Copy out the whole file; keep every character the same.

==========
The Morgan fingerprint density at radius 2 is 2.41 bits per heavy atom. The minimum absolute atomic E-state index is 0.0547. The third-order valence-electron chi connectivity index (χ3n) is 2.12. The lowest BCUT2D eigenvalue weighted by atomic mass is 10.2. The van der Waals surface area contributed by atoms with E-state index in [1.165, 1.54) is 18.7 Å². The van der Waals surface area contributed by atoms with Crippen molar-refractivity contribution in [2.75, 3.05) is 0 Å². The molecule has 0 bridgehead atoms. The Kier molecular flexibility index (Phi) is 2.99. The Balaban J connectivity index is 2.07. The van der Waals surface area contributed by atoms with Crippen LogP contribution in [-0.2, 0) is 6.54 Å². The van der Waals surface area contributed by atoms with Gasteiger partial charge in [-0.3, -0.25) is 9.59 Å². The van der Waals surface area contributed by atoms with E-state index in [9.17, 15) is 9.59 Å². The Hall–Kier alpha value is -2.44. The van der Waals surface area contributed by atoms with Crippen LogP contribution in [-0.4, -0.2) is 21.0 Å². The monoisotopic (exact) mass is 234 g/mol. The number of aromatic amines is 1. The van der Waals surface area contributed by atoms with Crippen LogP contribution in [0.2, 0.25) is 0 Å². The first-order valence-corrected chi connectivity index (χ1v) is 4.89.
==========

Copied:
The Morgan fingerprint density at radius 2 is 2.41 bits per heavy atom. The minimum absolute atomic E-state index is 0.0547. The third-order valence-electron chi connectivity index (χ3n) is 2.12. The lowest BCUT2D eigenvalue weighted by atomic mass is 10.2. The van der Waals surface area contributed by atoms with E-state index in [1.165, 1.54) is 18.7 Å². The van der Waals surface area contributed by atoms with Crippen molar-refractivity contribution in [2.75, 3.05) is 0 Å². The molecule has 0 bridgehead atoms. The Kier molecular flexibility index (Phi) is 2.99. The Balaban J connectivity index is 2.07. The van der Waals surface area contributed by atoms with Crippen LogP contribution in [-0.2, 0) is 6.54 Å². The van der Waals surface area contributed by atoms with Gasteiger partial charge in [-0.3, -0.25) is 9.59 Å². The van der Waals surface area contributed by atoms with E-state index in [9.17, 15) is 9.59 Å². The Hall–Kier alpha value is -2.44. The van der Waals surface area contributed by atoms with Crippen LogP contribution in [-0.4, -0.2) is 21.0 Å². The monoisotopic (exact) mass is 234 g/mol. The number of aromatic amines is 1. The van der Waals surface area contributed by atoms with Crippen LogP contribution in [0.2, 0.25) is 0 Å². The first-order valence-corrected chi connectivity index (χ1v) is 4.89.